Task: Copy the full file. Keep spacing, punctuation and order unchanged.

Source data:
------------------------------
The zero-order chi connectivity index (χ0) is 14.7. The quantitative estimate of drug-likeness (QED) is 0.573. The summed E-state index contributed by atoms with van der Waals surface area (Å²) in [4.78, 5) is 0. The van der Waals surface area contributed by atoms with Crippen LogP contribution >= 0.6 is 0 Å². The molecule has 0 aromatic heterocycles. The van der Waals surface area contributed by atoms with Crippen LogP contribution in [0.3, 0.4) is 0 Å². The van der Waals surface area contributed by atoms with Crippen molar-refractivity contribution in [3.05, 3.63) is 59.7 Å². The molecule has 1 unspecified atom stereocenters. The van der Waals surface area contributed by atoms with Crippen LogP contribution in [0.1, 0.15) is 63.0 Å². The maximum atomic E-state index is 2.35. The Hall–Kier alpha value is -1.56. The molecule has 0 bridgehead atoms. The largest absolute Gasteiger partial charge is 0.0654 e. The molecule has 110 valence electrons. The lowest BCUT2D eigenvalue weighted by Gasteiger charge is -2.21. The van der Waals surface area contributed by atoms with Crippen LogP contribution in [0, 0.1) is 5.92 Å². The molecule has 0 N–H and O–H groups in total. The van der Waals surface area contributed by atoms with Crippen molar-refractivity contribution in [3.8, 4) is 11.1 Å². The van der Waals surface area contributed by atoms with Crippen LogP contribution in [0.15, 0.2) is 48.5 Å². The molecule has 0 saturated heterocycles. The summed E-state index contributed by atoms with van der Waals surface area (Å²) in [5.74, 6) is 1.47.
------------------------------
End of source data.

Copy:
The zero-order chi connectivity index (χ0) is 14.7. The quantitative estimate of drug-likeness (QED) is 0.573. The summed E-state index contributed by atoms with van der Waals surface area (Å²) in [4.78, 5) is 0. The van der Waals surface area contributed by atoms with Crippen LogP contribution >= 0.6 is 0 Å². The molecule has 0 aromatic heterocycles. The van der Waals surface area contributed by atoms with Crippen LogP contribution in [0.3, 0.4) is 0 Å². The van der Waals surface area contributed by atoms with Crippen molar-refractivity contribution in [3.05, 3.63) is 59.7 Å². The molecule has 1 unspecified atom stereocenters. The van der Waals surface area contributed by atoms with Crippen LogP contribution in [0.1, 0.15) is 63.0 Å². The maximum atomic E-state index is 2.35. The Hall–Kier alpha value is -1.56. The molecule has 0 bridgehead atoms. The largest absolute Gasteiger partial charge is 0.0654 e. The molecule has 110 valence electrons. The lowest BCUT2D eigenvalue weighted by Gasteiger charge is -2.21. The van der Waals surface area contributed by atoms with Crippen LogP contribution in [0, 0.1) is 5.92 Å². The molecule has 0 N–H and O–H groups in total. The van der Waals surface area contributed by atoms with Crippen molar-refractivity contribution in [3.8, 4) is 11.1 Å². The van der Waals surface area contributed by atoms with Crippen LogP contribution in [0.15, 0.2) is 48.5 Å². The molecule has 0 saturated heterocycles. The summed E-state index contributed by atoms with van der Waals surface area (Å²) in [5.74, 6) is 1.47.